I had a friend ask me why it was important to have school bands and choirs now that technology could provide more ‘individualized’ instruction.  Why not use pre-recorded backups and autotune and fun little video creation programs or self-instruction guitar modules for music class? Nobody wants to take bassoon lessons anymore, he said.

I asked the obvious question: Did he play in the band or sing in the choir? No. He played football.

I pointed out that the ultimate payoff—teamwork in doing something pleasurable—was similar, but he stopped listening before the kicker: Music is something you can do for the rest of your life. Football, not so much.

There’s one more thing teachers can do: Plan now. Jot ideas and suggestions down. Don’t wait for your state legislature to use the crisis to hack away once again, saying their hands are tied.  That’s the easy path for policy-makers—no money for schools, so sad. Be there with your plan and your pitch early.

You’re protecting something vital to humanity. Don’t stop.

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Punching Down on Veteran Teachers

It is the ultimate irony, in this #TeacherAppreciationWeek2020, on the very day that America’s teachers, persisting through the worst educational and global crisis in their careers, are supposed to be honored—that a piece like this would be posted.

Titled How to Make the Coming Teacher Layoffs Hurt Schools and Students Less, with the equally cheery subhead School district leaders may be able to protect their most effective classroom teachers, the piece, in essence, says this: Layoffs are coming. The law now lets you skip over seniority and job protection agreements. So take this opportunity to dump off ‘less-effective’ (and also more expensive) veteran teachers and keep the ones who raise test scores.

But wait! There’s more.

Most states have given up on evaluating teachers in the 2019-2020 school year, either just skipping over this year, because there’s no ‘data’–or using last year’s evaluation. Built into that assumption is that the only true evaluation of teacher efficacy is the test score, but it’s worth the evaluator’s time to ‘pop into’ a virtual classroom. (If there is one, of course.) Where they just might see a veteran teacher, struggling.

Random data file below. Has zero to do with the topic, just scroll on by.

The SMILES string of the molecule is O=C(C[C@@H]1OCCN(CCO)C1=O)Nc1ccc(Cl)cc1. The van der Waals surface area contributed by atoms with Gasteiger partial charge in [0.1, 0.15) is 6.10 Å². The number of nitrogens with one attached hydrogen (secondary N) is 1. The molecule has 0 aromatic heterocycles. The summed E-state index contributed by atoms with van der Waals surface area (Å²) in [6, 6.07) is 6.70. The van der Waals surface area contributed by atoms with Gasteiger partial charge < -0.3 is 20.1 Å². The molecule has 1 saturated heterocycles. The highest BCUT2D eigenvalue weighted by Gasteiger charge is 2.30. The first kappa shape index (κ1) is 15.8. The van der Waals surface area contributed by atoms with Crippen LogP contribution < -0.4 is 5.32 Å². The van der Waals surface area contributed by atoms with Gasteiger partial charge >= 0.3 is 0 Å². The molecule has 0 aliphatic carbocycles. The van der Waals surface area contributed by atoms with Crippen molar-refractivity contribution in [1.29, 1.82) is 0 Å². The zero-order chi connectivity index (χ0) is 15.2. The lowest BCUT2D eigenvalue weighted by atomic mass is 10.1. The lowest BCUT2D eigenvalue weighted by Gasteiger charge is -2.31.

On Monday, Larry Ferlazzo pointed out, in an excellent blog, that the American Enterprise Institute’s brand new white paper is suggesting that teachers 55 and older be offered retirement or on-line teaching only, as students return to school. Larry deftly pointed out that 29% of teachers are 50 or older, meaning some 800,000 of us might be put out to pasture. For our own good.

Larry also noted that keeping older teachers in the classroom might become a liability issue for health insurance corporations, who can’t be in the greatest financial shape these days. I would also add: What a great opportunity to skim off veteran teachers, those most likely to be union leaders, articulate critics of ‘accountability’-based education, those winning recognition for outstanding pedagogy, even building an audience for their own ideas about what works in the classroom, using social media.

Gone! Like magic!

Any white paper report is driven, ultimately, by its funders. And seeing John Bailey, currently advisor to the Walton Foundation, as co-author, is not reassuring. What are Walton’s underlying goals? Get folks back to work, let the younger (cheaper) teachers take the risk? Stop all this social safety net-building?